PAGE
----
What is a Refundable Accommodation Deposit (RAD) – and how can I pay for it?
At AgedCare101, we are often asked how an individual can afford to enter residential aged care when the entry price can run into hundreds of thousands of dollars.
It’s important to understand that there are several options to pay for entry into an aged care home – and there is an option for every older Australian regardless of their income and assets.
One of the main ways to pay for residents aged care is a Refundable Accommodation Deposit (RAD). If paid in full, this is returned to the resident’s family when they exit the home. There’s normally no interest paid on the RAD and, in effect, it is an interest-free loan to the provider.
The RAD is set by the facility and is usually linked to the quality and amenities available. The maximum that is normally charged is $550,000 and this usually means a private room with an ensuite.
However, providers can charge more than this amount for superior accommodation with additional benefits if they have approval from the independent aged care pricing authority.
What are my other options?
The alternative to paying a RAD is the Daily Accommodation Payment (DAP).
The DAP is calculated by multiplying the outstanding amount by a Government fixed interest rate. That fixes the DAP payment for life.
Two years ago, the DAP rate was about 4%. Today, it is 8.15%. So, an individual with a shortfall of $100,000 on the RAD, for example, pays 100,000 times 8.15% or $8,150 a year, which translates to a DAP of $22.96 a day.
The resident – or family – can elect to pay the DAP or choose to have it taken from the RAD, which reduces the amount ultimately refunded.
If a person can fund the RAD from other sources, they might find themselves in a position where their loved one can continue to receive a full or part Pension because the money paid towards the RAD is exempt from Centrelink’s means test.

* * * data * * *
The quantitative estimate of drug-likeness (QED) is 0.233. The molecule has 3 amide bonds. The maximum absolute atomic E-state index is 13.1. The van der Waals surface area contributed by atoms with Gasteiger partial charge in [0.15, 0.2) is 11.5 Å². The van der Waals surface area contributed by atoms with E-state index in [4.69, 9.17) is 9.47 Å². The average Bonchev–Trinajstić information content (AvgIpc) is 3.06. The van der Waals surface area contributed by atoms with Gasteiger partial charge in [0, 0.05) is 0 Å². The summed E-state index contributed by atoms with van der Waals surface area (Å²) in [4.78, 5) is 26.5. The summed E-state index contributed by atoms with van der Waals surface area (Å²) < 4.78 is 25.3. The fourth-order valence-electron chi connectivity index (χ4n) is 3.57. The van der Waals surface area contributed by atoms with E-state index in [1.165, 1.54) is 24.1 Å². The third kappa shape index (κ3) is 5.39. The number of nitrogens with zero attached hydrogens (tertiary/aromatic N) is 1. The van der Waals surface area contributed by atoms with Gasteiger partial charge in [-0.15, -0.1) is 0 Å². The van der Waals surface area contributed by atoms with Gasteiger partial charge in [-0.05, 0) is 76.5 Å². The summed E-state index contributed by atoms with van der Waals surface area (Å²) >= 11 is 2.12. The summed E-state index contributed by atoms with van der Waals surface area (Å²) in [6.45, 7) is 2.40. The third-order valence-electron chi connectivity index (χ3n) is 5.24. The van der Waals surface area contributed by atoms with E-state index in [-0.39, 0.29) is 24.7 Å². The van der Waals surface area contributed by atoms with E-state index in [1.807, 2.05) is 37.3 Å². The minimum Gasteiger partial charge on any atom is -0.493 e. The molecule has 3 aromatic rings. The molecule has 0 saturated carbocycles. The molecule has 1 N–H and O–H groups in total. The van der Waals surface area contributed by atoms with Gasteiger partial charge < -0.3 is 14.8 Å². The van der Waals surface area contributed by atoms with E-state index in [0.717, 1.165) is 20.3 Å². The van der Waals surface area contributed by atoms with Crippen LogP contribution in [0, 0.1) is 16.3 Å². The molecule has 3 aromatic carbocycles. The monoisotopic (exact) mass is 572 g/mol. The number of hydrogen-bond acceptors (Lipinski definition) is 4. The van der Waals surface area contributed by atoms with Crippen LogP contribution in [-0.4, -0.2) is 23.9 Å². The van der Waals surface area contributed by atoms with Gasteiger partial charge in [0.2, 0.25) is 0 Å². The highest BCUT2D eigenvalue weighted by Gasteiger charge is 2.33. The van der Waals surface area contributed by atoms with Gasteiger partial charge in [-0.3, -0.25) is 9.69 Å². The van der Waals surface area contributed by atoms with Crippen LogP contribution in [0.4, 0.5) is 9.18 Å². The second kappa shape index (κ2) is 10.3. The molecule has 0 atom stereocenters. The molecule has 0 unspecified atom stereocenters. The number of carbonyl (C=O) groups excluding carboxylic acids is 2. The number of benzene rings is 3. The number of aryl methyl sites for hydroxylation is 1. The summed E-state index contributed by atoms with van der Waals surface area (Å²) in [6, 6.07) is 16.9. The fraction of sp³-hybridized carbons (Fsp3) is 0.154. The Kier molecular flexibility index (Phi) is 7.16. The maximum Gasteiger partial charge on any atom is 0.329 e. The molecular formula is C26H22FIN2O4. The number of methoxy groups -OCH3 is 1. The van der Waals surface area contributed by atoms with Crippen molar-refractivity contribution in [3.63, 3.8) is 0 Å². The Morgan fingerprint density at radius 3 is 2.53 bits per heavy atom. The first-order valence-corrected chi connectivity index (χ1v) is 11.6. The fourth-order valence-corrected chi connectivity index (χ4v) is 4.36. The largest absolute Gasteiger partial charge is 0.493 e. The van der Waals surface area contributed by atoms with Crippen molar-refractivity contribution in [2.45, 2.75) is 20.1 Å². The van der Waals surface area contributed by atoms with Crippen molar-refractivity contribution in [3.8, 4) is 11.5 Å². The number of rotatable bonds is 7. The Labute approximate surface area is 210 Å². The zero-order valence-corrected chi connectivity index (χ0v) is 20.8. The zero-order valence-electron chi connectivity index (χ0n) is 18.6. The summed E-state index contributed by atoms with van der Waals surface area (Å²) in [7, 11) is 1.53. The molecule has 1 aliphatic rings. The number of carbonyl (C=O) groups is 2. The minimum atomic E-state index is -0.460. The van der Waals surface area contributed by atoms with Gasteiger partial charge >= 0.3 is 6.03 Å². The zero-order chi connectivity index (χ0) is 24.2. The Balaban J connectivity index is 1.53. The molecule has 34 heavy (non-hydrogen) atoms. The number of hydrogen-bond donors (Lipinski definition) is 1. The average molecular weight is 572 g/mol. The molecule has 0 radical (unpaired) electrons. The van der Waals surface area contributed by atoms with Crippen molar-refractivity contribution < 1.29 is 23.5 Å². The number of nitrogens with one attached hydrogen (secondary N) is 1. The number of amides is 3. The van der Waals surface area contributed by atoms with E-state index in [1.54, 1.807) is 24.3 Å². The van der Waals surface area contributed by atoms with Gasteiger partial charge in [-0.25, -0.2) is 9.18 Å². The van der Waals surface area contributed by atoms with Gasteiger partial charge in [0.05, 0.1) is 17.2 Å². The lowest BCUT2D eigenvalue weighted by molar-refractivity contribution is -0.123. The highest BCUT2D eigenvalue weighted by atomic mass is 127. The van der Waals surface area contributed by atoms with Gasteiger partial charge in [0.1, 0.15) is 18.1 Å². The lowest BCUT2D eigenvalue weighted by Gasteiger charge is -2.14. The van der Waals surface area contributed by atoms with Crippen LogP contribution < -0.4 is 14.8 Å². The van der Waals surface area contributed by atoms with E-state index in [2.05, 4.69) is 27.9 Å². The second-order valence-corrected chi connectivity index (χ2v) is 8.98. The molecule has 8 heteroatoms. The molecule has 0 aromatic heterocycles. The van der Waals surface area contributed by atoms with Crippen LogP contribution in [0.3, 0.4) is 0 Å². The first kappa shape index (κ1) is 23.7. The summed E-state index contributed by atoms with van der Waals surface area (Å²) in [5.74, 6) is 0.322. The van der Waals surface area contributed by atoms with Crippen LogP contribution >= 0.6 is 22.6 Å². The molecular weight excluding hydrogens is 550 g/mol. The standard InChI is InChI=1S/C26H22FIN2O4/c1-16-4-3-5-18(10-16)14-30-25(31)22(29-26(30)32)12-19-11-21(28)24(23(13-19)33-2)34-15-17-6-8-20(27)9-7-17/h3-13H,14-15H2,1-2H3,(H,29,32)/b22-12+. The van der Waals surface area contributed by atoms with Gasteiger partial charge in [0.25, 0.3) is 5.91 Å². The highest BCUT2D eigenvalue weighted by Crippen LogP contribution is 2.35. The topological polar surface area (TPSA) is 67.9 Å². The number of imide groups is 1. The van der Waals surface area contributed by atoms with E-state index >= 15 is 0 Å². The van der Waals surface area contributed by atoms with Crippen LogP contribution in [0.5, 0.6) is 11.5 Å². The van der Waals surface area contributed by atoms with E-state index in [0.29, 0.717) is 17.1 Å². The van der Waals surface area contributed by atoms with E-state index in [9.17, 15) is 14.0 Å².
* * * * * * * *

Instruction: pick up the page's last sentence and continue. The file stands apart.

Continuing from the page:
There is also the option to pay a combination RAD/DAP.
For older Australians of very low means (under $32,000 in assets as a single person), the Government steps in and covers the cost of your care, accommodation and daily living services.
What about the family home – will I have to sell?
Selling the home depends on its value and the other assets the owner has.
If the RAD is fully paid, selling the house and banking the proceeds means an exempt asset is now a fully assessed asset and will be captured by the means testing system.
If total assets exceed $909,500, the non-homeowner asset test will mean the Age Pension is cancelled.
If, however, the house sale funds the Centrelink means test-exempt RAD, the leftovers can be parked in an income-paying investment like a bank account with that income supplementing the part or full Age Pension.
If the total remaining assets are less than $543,750, your loved one would be getting close to a full Age Pension.
It’s important to remember that whatever your personal circumstances, there are always options to cover the costs of residential aged care if you need it. Seeking financial advice can provide guidance on the best option for you and your family.
You can follow our video guide for more help.
Individual circumstances vary, and readers are encouraged to seek personalized advice from qualified professionals before making any decisions related to aged care financing.